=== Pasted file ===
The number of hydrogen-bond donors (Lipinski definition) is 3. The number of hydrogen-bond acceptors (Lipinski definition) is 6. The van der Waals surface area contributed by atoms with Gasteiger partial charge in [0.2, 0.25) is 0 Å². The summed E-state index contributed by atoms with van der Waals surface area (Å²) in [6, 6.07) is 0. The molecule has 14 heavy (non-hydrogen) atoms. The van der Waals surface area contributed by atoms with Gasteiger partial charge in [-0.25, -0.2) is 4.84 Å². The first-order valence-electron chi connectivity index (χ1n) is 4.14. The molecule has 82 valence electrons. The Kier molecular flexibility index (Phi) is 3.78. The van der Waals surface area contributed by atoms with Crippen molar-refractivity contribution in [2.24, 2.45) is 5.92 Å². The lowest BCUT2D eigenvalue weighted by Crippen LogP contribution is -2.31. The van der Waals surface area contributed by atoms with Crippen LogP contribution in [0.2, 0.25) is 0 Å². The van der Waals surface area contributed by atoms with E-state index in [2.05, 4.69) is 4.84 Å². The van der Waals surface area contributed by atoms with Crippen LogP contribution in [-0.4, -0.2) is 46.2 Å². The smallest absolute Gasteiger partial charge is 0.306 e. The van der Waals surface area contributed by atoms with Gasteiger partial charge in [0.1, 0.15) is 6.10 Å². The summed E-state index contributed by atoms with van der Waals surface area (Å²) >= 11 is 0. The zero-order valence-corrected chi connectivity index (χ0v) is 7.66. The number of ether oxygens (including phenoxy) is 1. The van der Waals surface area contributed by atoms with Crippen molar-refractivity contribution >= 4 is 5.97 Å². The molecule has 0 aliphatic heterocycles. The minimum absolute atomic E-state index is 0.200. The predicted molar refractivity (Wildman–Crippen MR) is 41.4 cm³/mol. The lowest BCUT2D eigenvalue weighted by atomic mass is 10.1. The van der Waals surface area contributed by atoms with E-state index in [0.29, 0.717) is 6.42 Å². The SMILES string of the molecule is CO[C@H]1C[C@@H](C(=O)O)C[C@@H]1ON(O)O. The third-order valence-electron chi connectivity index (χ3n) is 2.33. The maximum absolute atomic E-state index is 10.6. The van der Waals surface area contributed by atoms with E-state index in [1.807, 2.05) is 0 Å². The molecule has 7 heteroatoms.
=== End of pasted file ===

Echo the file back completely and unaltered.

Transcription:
The number of hydrogen-bond donors (Lipinski definition) is 3. The number of hydrogen-bond acceptors (Lipinski definition) is 6. The van der Waals surface area contributed by atoms with Gasteiger partial charge in [0.2, 0.25) is 0 Å². The summed E-state index contributed by atoms with van der Waals surface area (Å²) in [6, 6.07) is 0. The molecule has 14 heavy (non-hydrogen) atoms. The van der Waals surface area contributed by atoms with Gasteiger partial charge in [-0.25, -0.2) is 4.84 Å². The first-order valence-electron chi connectivity index (χ1n) is 4.14. The molecule has 82 valence electrons. The Kier molecular flexibility index (Phi) is 3.78. The van der Waals surface area contributed by atoms with Crippen molar-refractivity contribution in [2.24, 2.45) is 5.92 Å². The lowest BCUT2D eigenvalue weighted by Crippen LogP contribution is -2.31. The van der Waals surface area contributed by atoms with Crippen LogP contribution in [0.2, 0.25) is 0 Å². The van der Waals surface area contributed by atoms with E-state index in [2.05, 4.69) is 4.84 Å². The van der Waals surface area contributed by atoms with Crippen LogP contribution in [-0.4, -0.2) is 46.2 Å². The smallest absolute Gasteiger partial charge is 0.306 e. The van der Waals surface area contributed by atoms with Gasteiger partial charge in [0.1, 0.15) is 6.10 Å². The summed E-state index contributed by atoms with van der Waals surface area (Å²) >= 11 is 0. The zero-order valence-corrected chi connectivity index (χ0v) is 7.66. The number of ether oxygens (including phenoxy) is 1. The van der Waals surface area contributed by atoms with Crippen molar-refractivity contribution >= 4 is 5.97 Å². The molecule has 0 aliphatic heterocycles. The minimum absolute atomic E-state index is 0.200. The predicted molar refractivity (Wildman–Crippen MR) is 41.4 cm³/mol. The lowest BCUT2D eigenvalue weighted by atomic mass is 10.1. The van der Waals surface area contributed by atoms with E-state index in [0.29, 0.717) is 6.42 Å². The SMILES string of the molecule is CO[C@H]1C[C@@H](C(=O)O)C[C@@H]1ON(O)O. The third-order valence-electron chi connectivity index (χ3n) is 2.33. The maximum absolute atomic E-state index is 10.6. The van der Waals surface area contributed by atoms with E-state index in [1.807, 2.05) is 0 Å². The molecule has 7 heteroatoms.